2. I have a degree in Criminal Justice, - I was originally interested in Law Enforcement but quickly realized I was far too gullible for that career. Instead I went on to get a degree in Business Administration and actively used my law background in Human Resources. My last position in that field was with Boeing as an Investigator.

3. Whatever you want to call it, I believe in a higher plane/God, etc. I don't see it as religious, but rather spiritual.

4. When I was 14, I once hitchhiked on the advice of a friend who wasn't the best influence. Let's just say I'm a very lucky girl and never did that again.

6. Suduko is my favorite!

7. 20 years ago while helping me with Calculus homework, an Engineering friend informed me that I'd never use it again - so far, they've been right!

8. I have a concealed gun permit and a registered handgun. That also means I have a clear background check : )

9. I'm a wine drinker with Washington & Australian wines being some of my favorites. Don't worry, I don't mix drinking and shooting!

10. I have a dream that all dog trainers will treat the people around them the same way they treat their dogs. With a smile, a warm voice, openness, respect and sincerity. This seems to be a lost art....

11. Tivo is my friend! Chuck, Designed to Sell, Enterprise, The Mentalist....but usually not reality TV.

12. My grandmother was very talented and got me started in oil painting at the age of 4.

13. I create & sell custom high end jewelry using silver, gold and natural stone. I've been commissioned to create custom jewelry to match a bridal gown and have created custom pieces for my client's significant others.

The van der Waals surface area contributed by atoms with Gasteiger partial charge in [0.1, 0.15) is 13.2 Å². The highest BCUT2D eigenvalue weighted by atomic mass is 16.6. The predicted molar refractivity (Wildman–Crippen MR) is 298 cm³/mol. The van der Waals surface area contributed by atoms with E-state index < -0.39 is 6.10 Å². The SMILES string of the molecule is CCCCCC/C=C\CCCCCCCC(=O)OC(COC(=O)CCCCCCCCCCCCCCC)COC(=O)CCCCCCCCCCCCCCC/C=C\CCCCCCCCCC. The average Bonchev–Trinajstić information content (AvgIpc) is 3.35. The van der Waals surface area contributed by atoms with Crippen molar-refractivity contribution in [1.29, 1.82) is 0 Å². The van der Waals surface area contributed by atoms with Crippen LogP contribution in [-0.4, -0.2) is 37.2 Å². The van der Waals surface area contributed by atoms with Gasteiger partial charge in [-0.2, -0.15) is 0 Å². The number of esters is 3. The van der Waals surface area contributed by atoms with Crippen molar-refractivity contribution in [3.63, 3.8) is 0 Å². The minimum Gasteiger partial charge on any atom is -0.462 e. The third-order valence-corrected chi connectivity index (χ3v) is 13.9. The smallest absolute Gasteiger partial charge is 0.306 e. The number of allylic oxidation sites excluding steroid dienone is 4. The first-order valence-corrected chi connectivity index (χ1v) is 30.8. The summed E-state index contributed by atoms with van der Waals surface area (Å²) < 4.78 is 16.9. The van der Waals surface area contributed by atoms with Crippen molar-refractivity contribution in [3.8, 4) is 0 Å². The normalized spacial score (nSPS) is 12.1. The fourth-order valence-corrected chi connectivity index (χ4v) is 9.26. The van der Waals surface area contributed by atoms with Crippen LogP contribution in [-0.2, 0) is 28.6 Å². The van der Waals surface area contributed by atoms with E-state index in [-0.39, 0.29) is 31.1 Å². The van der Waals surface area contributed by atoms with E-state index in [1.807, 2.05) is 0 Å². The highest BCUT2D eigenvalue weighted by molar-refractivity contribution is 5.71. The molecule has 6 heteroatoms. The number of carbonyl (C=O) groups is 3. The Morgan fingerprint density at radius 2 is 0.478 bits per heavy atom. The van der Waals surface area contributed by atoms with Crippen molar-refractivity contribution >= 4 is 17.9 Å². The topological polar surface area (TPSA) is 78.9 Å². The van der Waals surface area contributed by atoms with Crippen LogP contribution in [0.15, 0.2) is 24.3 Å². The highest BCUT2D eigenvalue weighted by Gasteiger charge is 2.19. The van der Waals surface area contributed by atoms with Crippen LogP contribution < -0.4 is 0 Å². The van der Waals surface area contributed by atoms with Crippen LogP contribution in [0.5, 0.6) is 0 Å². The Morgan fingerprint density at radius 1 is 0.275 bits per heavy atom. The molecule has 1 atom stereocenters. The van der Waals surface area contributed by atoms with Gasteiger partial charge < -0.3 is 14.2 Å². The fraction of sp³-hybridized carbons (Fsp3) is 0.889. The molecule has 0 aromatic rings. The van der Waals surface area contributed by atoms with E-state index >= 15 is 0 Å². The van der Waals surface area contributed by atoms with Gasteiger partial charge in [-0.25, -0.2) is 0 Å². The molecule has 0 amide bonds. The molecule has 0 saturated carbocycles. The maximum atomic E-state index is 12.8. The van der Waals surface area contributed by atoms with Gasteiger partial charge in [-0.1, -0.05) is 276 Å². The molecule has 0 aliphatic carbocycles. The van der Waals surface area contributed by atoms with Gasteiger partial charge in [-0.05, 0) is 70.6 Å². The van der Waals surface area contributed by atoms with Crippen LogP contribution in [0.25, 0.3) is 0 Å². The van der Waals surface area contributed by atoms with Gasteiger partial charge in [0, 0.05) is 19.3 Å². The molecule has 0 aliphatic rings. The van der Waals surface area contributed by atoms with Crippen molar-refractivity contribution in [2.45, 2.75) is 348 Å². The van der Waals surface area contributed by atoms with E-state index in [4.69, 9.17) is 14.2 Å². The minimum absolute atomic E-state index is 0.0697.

14. Pinky was my first dog. I could never have imagined the world she opened me up to - Agility, Obedience, Judging. She brought me new friends (most of whom are now old friends, a husband & terrific family).

15. Yes, I am one of the few who met their husband while doing agility.

15. I'm from the Midwest where food equates to love, so, I enjoy cooking.

16. This city-girl once helped show sheep (the ones with big pointy horns!) at the WA State Fair. When we got into our place for the judge's review, I said "Kona, Stay!" The owner laughed and told me sheep didn't know commands. I responded "But, she's doing it!" The sheep didn't move the entire time and we still laugh at my dumb luck.

17. Since moving to WA, I rarely wear makeup and am very happy with that decision.

18. Seattle has the highest suicide rate of any other city in the U.S. and quite a few people here are unhappy and negative. I wonder if Happy Pills were invented with Seattle in mind...

19.I learned I was a fighter - When I was 24, I was diagnosed with a genetic disease that makes my immune system attack my own body. There are days I know that without my dogs, I'd never get out of bed. They make me fight to continue to move forward and to focus beyond myself.

20. My darkest time - I lost my first dog this year, he was young and to make things hard, I made & bare the decision of putting him to sleep. This event threw me into a tailspin and I felt caught in a feedback loop of emotion (the loss, the guilt in "killing" my dog, etc.) and the logic that we all try to put on the passing of a soul.

21. I'll often tell my Agility students "Run" and "One more time!" One day the sentences combined as they came out of my mouth and became "Run More Time!". We've kept it ever since.

22. Why is it that when dog's fart they don't even blink, but when you fart, they turn and smell their butts?

23. At the age of 36 I had cataract surgery (remember #19). The best thing that came out of it - no more contacts or glasses!

24. In the past, my idea of learning a lesson had been to see the situation, think "I'll bet that would be a bad idea...", decide to do it and then think "Yeap, I was right - bad idea!"

25. I've learned that ultimately, your outlook on a situation is sometimes the one and only thing you can control.

Wednesday, January 28, 2009

Weave Training - Kind of....

Well, I had planned to do some weave training with Ru this evening, but after feeling not so well today, watching a puppy, teaching a few classes - I'll admit, the thought of coming home and just cuddling up with the dogs won out over training.